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Is a dissolution better than a divorce?

On Behalf of | Mar 26, 2013 | Uncategorized

The short answer to this one is: sometimes it is and sometimes it isn’t. There are a lot of considerations involved here. If there is no domestic violence and no undue influence or fraud, a dissolution might be a wonderful alternative when a person decides he or she wants to end a marriage. In Ohio, a dissolution requires the parties to enter into a legally sufficient separation agreement before the case can even be filed. That agreement should resolve all matters relating to property, debts, support, children and parenting time, etc. “Grounds” for a dissolution are not necessary, but the court involved has to have appropriate jurisdiction, the parties have to consent, the parties have to cooperate in filing papers in the court, and the parties have to appear at a hearing. The court has to approve the documents as being appropriate. This may sound like a lot of hoops to jump through, but if a wife and husband are able to reach agreement in an amicable fashion, a dissolution can often avoid otherwise unnecessary confrontation in divorce court.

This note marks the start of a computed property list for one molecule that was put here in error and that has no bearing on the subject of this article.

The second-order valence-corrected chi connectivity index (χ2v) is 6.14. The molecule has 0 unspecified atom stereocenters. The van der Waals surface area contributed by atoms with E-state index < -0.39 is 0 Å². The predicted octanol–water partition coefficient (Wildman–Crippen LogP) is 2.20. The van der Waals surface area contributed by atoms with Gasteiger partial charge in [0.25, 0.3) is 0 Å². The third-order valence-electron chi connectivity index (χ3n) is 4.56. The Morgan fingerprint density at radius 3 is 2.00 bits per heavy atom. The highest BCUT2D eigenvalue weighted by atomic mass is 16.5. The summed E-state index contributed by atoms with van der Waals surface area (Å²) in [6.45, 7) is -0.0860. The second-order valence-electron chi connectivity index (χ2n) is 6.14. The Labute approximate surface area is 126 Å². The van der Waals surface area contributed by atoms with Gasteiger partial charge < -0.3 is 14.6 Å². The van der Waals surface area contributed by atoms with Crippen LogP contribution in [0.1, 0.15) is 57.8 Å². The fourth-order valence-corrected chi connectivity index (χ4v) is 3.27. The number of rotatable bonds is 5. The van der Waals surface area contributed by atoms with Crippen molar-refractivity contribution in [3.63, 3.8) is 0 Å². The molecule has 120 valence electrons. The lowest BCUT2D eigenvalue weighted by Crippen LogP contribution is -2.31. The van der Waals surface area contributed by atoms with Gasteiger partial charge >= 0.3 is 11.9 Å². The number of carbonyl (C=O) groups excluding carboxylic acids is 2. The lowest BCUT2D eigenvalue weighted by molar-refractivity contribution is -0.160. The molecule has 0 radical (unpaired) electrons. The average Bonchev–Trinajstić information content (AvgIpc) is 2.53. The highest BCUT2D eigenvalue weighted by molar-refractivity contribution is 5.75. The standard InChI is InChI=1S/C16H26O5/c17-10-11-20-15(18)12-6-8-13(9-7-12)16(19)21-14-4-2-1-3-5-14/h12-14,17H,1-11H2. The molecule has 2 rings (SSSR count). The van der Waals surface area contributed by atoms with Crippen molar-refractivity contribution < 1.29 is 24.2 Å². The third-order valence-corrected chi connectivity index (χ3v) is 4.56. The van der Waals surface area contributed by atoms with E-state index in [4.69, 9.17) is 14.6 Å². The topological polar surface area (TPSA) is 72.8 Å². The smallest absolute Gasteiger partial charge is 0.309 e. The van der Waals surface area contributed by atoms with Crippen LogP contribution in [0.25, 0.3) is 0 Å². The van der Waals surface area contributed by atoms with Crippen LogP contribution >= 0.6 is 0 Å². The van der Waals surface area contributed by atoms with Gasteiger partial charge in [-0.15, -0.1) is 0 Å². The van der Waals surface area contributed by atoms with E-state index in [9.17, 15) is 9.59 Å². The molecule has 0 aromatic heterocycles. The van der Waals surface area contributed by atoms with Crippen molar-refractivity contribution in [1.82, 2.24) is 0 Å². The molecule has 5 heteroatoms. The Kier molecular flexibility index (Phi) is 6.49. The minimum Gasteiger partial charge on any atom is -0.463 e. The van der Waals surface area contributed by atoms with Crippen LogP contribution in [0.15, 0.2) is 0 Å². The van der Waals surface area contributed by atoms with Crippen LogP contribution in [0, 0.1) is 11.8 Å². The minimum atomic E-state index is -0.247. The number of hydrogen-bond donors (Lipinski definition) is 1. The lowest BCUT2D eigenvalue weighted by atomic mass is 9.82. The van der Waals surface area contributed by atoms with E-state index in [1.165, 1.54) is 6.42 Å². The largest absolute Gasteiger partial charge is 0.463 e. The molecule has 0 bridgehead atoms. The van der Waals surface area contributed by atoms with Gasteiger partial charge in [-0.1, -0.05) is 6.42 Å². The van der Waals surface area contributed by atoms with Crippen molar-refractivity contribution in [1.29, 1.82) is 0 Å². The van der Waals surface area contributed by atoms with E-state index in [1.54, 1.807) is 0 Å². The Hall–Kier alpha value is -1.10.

On the other hand, there are a number of situations where a divorce is an appropriate sort of action to file. These would include cases where one party cannot be relied upon to appear at a final hearing even if an agreement is struck, cases where there is a potential for violence, cases where one party is attempting to force the other to do something inappropriate, cases where one party wants to litigate whether or not the parties should indeed be divorced or should remain married, cases where there is no way the parties can reach agreement, etc. In those situations, it is good that the divorce route is available, because it provides an orderly procedure for resolution of family disputes in a recognized branch of the government, the judicial system.
Our office is happy to consult with potential clients about divorces, dissolutions, and other options. In a lot of cases, we find that if people take things slowly, they may be able to mend fences and reconcile. We often encourage the use of people involved in the other counseling professions, such as clinical social workers, marriage counselors, clergy people, psychologists, etc. in many cases.
We feel that it is the client’s decision whether she or he wishes to remain married or have a marriage terminated, not the lawyer’s but we are available in these circumstances to help people sift through this fairly complex area of law and evaluate various options, including negotiation, mediation, litigation, etc. To schedule an appointment with us, potential clients may phone our office and make arrangements to meet with us.